Some information for this report was provided by AP, AFP and Reuters.

    Join the conversation on our social journalism site -
    Middle East Voices
    . Follow our Middle East reports on
    Twitter and discuss them on our Facebook page.
    This forum has been closed.
    Comment Sorting
    Comments
         
    by: Power
    March 13, 2012 3:10 AM
    Control of the Army enables absolute power over the civillian population. Old African proverbs are of little meaning or consequence
    and the loss of life is indicative of this. Reform is not on the agenda.

    by: Godwin
    March 12, 2012 1:31 AM
    What did he intend to achieve before? With the support of Russia, China and Iran, Assad is on top of the world. Living in the colony of vampires which the Middle East is, supported by the blood thirsty trio of Russia, China and Iran - all of which know no other way to suppress decent except by brutal force, Annan's trip was mission impossible. But the trio provide the world an alternative to true democracy - LETHAL DEMOCRACY based on survival of the fittest.

    Featured Videos

    Your JavaScript is turned off or you have an old version of Adobe's Flash Player. Get the latest Flash player.
    Immigrant Delegate Marvels at Democratic Processi
    X
    Katherine Gypson
    July 27, 2016 6:21 PM
    It’s been a bitter and divisive election season – but first time Indian-American delegate Dr. Shashi Gupta headed to the Democratic National Convention with a sense of hope. VOA’s Katherine Gypson followed this immigrant with the love of U.S. politics all the way to Philadelphia.
    Video

    Video Immigrant Delegate Marvels at Democratic Process

    It’s been a bitter and divisive election season – but first time Indian-American delegate Dr. Shashi Gupta headed to the Democratic National Convention with a sense of hope. VOA’s Katherine Gypson followed this immigrant with the love of U.S. politics all the way to Philadelphia.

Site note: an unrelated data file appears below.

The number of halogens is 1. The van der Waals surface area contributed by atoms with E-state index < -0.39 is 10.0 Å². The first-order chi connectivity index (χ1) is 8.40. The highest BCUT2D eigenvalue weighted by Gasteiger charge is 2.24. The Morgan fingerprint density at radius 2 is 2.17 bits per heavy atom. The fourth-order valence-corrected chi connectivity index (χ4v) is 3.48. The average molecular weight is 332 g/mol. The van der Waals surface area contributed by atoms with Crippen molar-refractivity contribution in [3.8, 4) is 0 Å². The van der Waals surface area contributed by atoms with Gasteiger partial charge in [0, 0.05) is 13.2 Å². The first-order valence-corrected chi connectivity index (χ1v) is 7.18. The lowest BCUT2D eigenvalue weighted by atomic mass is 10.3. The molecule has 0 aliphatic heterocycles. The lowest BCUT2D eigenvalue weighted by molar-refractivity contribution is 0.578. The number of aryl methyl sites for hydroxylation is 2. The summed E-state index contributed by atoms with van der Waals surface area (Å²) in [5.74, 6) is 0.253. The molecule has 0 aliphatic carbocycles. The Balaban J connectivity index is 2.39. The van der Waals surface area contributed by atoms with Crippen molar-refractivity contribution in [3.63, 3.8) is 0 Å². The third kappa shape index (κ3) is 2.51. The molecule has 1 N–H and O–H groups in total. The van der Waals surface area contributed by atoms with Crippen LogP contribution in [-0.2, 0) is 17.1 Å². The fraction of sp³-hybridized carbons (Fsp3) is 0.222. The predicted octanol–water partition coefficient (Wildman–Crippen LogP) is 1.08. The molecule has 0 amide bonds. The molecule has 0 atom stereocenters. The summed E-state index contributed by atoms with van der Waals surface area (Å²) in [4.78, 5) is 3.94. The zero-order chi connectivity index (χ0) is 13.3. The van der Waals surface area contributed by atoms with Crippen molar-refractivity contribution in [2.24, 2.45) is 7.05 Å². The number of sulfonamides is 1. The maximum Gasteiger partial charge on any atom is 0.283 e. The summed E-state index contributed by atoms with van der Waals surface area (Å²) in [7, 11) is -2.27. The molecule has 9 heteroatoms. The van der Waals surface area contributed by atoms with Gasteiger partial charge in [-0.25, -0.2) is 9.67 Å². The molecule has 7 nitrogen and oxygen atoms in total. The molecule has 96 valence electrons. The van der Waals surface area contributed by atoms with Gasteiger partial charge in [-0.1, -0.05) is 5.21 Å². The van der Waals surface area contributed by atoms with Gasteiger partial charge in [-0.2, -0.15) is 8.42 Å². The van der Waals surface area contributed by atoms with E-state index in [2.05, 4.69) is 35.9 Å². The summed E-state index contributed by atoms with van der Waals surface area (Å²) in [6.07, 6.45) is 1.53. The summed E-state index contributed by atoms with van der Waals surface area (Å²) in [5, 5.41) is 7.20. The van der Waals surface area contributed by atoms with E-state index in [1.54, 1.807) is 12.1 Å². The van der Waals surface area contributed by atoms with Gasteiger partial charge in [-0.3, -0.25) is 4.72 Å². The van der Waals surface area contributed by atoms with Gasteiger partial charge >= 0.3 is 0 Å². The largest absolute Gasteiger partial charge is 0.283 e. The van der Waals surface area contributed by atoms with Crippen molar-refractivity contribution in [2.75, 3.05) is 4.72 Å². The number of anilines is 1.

Video

    Video A Life of Fighting Back: Hillary Clinton Shatters Glass Ceiling

    Hillary Clinton made history Thursday, overcoming personal and political setbacks to become the first woman to win the presidential nomination of a major U.S. political party. If she wins in November, she will go from “first lady” to U.S. Senator from New York, to Secretary of State, to “Madam President.” Polls show Clinton is both beloved and despised. White House Correspondent Cindy Saine takes a look at the life of the woman both supporters and detractors agree is a fighter for the ages.
    Video

    Video Dutch Entrepreneurs Turn Rainwater Into Beer

    June has been recorded as one of the wettest months in more than a century in many parts of Europe. To a group of entrepreneurs in Amsterdam the rain came as a blessing, as they used the extra water to brew beer. Serginho Roosblad has more to the story.
    Video

    Video First Time Delegate’s First Day Frustrations

    With thousands of people filling the streets of Philadelphia, Pennsylvania for the 2016 Democratic National Convention, VOA’s Kane Farabaugh narrowed in on one delegate as she made her first trip to a national party convention. It was a day that was anything but routine for this United States military veteran.
    Video

    Video Commerce Thrives on US-Mexico Border